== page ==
Life does not exist

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In hmolscience, life does not exist (TR:112) (LH:8) (TL:120) refers to the view that “life” is a non-existent thing; that life is a myth-based anthropism passed along through the millennia, deriving from ancient astro-theology and or religio-mythology beliefs, mostly sun god based, ingrained and embedded in cultural, albeit not real. The term "abioism" is the belief that life does not exist.


The following are quotes:

“Every biologist has at some time asked ‘what is life?’ and none has ever given a satisfactory answer. Science is built on the premise that nature answers intelligent questions intelligently; so if no answer exists, there must be something wrong with the question. Life, as such, does not exist. What we can see and measure are material systems which have the wonderful quality of ‘being alive’. What we can ask more hopefully is ‘what are the properties which bring matter to life? Though I do not know what life is, I have no doubt as to whether my dog is alive or dead. Life is a paradox. It is easy to understand why man always divided his world into ‘animate’ and ‘inanimate’, anima meaning soul, the presence of which had to explain queer behavior. The most basic rule of inanimate nature is that it tends toward equilibrium which is at the maximum of entropy and the minimum of free energy. As shown so delightfully by Schrodinger in his little book What is Life? (1945), the main characteristic of life is that it tends to decrease its entropy. It also tends to increase its free energy.”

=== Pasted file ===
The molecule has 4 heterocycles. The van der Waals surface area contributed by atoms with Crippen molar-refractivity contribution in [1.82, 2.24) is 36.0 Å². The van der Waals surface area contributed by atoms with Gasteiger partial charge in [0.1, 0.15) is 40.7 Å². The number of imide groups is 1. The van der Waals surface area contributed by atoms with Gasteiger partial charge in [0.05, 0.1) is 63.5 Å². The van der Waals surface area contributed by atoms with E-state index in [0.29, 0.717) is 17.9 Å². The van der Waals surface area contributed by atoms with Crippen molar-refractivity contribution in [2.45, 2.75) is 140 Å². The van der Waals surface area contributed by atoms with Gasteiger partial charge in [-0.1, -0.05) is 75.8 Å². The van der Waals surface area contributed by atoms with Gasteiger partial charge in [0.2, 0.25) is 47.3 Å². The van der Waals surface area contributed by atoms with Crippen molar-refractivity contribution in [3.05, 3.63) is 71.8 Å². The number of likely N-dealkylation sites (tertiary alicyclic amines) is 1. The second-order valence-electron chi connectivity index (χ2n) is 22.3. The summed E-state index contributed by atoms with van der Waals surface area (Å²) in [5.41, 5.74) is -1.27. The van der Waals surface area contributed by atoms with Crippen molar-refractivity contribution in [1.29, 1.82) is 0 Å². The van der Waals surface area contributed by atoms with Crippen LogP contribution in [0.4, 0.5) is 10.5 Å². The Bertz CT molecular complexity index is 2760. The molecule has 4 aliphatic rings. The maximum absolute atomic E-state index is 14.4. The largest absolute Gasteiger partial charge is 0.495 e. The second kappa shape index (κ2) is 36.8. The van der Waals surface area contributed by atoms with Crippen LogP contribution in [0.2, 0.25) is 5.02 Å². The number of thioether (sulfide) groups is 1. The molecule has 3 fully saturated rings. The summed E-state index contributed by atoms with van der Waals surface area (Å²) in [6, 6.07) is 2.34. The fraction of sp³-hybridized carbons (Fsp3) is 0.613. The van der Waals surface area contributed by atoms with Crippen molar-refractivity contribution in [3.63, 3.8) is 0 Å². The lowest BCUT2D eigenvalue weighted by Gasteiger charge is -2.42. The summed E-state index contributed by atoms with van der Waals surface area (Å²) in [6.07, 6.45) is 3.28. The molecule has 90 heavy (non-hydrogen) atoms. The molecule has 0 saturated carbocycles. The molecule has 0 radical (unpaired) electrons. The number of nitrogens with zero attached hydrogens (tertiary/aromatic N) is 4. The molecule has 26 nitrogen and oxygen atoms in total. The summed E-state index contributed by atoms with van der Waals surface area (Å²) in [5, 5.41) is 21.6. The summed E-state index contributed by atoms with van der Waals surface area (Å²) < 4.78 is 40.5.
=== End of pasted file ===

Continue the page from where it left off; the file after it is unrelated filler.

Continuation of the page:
Albert Gyorgyi (1972), The Living State (pgs. 1-2) [1]
Life does not exist in the sense that ‘life’ is not absolutely different from ‘non-life’. The difference between life and non-life is like the difference between plants and animals. A recent article in the proceedings of the National Academy of Sciences reported that bacteria locked in Antarctic ice for 100,000 to 8-million years resumed growing when given warmth and nutrients. Could they have been alive for all that time? Could any life processes been going on for that period? If not, can a living thing spend an intermittent part of its life as a non-living thing? I think this is incongruous with life and non-life being absolutely different. During the frozen period all the conditions for life, including the DNA existed, but life did not exist. More commonly many seeds remain viable for many years under certain conditions. They go through a life cycle in part of which they are not alive. Can a living thing be not alive during part of its life?”
Alfred Rogers (2012), “Life Does Not Exist” [2]